Royal Botanic Gardens Melbourne
Neighbouring the Shrine of Rememberance are the Royal Botanical Gardens. Founded in 18th century, these green beds of sprawling lawns are pure delight for your mind and soul. Take a stroll in these amazingly curated peaceful gardens or just enjoy a leisurely picnic with friends/family along tranquil lake sides. These magnificent gardens offer a relaxing therapy. It is like a magical wonderland which doesn't disappoint you at all and has something to offer to everyone.
Right next door to the Hilton, where I was staying was one of Melbourne’s top sites and the temple for sports-mad Melbournians: the Melbourne Cricket Ground (also known as the MCG or just the “G”). Seating almost 100,000 fans, the G was the site of the first Australian Rules football game in 1858 and the first Test cricket match between Australia and England in 1877. It’s massive and I can only imagine what the atmosphere is like around here on a match day. From the G, I wound my way over to the Yarra River and walked along the water all the way to the Docklands area and Victoria Harbor. Along the way I passed several of Melbourne’s beautiful bridges. The most interesting of which was the Sandridge Bridge. From there, I cut over to the modern steel and glass wonderland that is Federation Square. This is Melbourne’s central meeting place and on a beautiful summer day like today it was overflowing with people. The square is home to the National Gallery of Victoria and the Australian Center for the Moving Image (ACMI) and is the site for regular cultural events and sports telecasts.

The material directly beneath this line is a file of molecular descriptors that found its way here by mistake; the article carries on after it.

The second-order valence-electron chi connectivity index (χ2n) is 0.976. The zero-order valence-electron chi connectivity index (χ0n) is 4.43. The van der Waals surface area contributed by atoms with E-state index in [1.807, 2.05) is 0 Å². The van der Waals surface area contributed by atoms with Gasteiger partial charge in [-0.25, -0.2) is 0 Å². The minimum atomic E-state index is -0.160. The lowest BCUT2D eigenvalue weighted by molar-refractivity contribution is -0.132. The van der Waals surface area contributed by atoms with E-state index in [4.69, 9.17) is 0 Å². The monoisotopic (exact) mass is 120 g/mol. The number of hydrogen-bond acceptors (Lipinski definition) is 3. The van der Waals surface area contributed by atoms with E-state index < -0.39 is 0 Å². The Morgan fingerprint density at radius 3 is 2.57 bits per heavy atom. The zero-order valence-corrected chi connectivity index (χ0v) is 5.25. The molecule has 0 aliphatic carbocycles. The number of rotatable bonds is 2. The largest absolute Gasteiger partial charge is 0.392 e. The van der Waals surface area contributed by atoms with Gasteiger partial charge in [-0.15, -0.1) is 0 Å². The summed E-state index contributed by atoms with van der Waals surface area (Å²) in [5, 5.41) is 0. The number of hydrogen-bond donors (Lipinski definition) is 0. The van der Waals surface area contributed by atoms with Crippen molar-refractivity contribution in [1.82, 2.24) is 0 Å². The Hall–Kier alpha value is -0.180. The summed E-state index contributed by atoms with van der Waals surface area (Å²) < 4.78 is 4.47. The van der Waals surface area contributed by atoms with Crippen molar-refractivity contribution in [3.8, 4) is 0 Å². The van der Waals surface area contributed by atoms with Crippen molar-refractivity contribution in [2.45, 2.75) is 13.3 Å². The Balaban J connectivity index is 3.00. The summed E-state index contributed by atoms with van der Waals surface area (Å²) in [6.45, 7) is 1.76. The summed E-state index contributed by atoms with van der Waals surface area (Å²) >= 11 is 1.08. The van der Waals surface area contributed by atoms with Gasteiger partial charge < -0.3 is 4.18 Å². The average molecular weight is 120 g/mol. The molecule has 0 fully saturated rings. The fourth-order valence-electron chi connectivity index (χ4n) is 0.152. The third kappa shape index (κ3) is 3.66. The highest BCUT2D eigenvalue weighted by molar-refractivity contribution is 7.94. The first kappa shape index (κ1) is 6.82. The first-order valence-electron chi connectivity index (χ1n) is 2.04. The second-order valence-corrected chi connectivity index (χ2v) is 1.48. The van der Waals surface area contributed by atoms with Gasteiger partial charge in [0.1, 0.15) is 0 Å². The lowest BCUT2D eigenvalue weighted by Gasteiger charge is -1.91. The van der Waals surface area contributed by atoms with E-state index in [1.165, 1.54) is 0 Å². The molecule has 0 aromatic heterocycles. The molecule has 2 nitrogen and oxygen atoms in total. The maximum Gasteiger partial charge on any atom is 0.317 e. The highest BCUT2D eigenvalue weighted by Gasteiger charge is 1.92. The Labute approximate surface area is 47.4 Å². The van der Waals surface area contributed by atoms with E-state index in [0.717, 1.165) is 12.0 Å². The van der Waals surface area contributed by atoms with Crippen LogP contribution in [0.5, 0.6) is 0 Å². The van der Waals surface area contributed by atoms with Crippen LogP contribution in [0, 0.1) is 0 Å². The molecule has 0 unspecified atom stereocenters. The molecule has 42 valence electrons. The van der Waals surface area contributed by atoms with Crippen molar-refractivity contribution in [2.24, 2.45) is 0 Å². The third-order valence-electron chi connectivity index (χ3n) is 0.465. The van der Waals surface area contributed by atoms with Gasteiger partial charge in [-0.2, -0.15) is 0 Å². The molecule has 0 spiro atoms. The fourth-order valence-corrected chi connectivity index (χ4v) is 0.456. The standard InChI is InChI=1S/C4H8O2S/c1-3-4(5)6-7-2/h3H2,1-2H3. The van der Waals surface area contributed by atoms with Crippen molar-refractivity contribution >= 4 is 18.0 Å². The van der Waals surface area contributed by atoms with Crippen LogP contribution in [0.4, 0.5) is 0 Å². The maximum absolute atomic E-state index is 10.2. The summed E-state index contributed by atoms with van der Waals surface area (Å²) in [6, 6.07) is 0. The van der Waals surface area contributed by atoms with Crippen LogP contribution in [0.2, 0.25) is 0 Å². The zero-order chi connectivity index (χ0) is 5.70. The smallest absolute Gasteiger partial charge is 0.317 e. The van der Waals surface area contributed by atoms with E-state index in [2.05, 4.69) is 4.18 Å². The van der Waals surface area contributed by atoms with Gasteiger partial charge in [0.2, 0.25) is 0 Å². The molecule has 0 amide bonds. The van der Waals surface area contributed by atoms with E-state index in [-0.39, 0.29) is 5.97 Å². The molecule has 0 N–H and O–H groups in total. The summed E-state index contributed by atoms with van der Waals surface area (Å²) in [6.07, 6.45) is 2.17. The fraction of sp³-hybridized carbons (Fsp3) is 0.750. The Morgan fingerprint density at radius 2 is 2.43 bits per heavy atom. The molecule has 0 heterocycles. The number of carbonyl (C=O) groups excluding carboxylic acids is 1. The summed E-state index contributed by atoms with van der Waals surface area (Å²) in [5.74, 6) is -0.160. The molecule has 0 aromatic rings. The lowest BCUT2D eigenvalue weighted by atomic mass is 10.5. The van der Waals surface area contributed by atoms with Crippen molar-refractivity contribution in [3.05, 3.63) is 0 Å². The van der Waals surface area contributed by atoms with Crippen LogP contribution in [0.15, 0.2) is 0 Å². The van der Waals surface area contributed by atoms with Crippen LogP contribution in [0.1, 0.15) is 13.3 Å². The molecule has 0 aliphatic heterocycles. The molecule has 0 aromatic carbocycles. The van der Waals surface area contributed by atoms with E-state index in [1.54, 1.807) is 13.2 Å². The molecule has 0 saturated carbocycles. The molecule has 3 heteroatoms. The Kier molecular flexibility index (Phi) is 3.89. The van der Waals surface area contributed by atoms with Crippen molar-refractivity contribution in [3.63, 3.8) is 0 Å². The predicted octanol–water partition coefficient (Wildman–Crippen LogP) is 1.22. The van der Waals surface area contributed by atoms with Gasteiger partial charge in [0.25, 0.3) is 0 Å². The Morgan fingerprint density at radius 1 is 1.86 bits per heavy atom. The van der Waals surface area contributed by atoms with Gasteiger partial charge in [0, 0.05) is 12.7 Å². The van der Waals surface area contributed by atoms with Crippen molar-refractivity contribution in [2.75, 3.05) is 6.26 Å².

Philip island was a long drive from the bus we boarded from Federation square in the heart of the city. We also spotted wallabies hopping about along the way in the plains! Philip island is the coastal home to many little penguins (the world's smallest penguins) where each night at sunset, they return ashore after a day of fishing. It was really amazing to have witnessed this magical procession at Summerland beach, even though photography was banned. But I couldn't resist not sneaking a few of shots of the rainbow gradient sky, which isn't very apparent in the picture because I hesitated and the sun was setting. Photography is banned because the light caused by flashes blinds the penguins for life, although some tourists still go ahead and take their selfish flash shots which is very unfortunate. Made our way down to one of the park ranges early morning to have breakfast, and where I had the best marmite crackers ever....and where mumsie fed canaries with some bird food provided at the side. They're really intuitive! Pitstop at a wine vineyard, and had an expensive Italian meal because there was no other restaurant in plain sight (and we were hungry), the pasta was good at least! Pelicans are such mesmerizing yet awkward looking creatures, which makes them really beautiful. They don't smell very nice though, and I was almost certain they were gonna bite me after my snaps so I scurried away.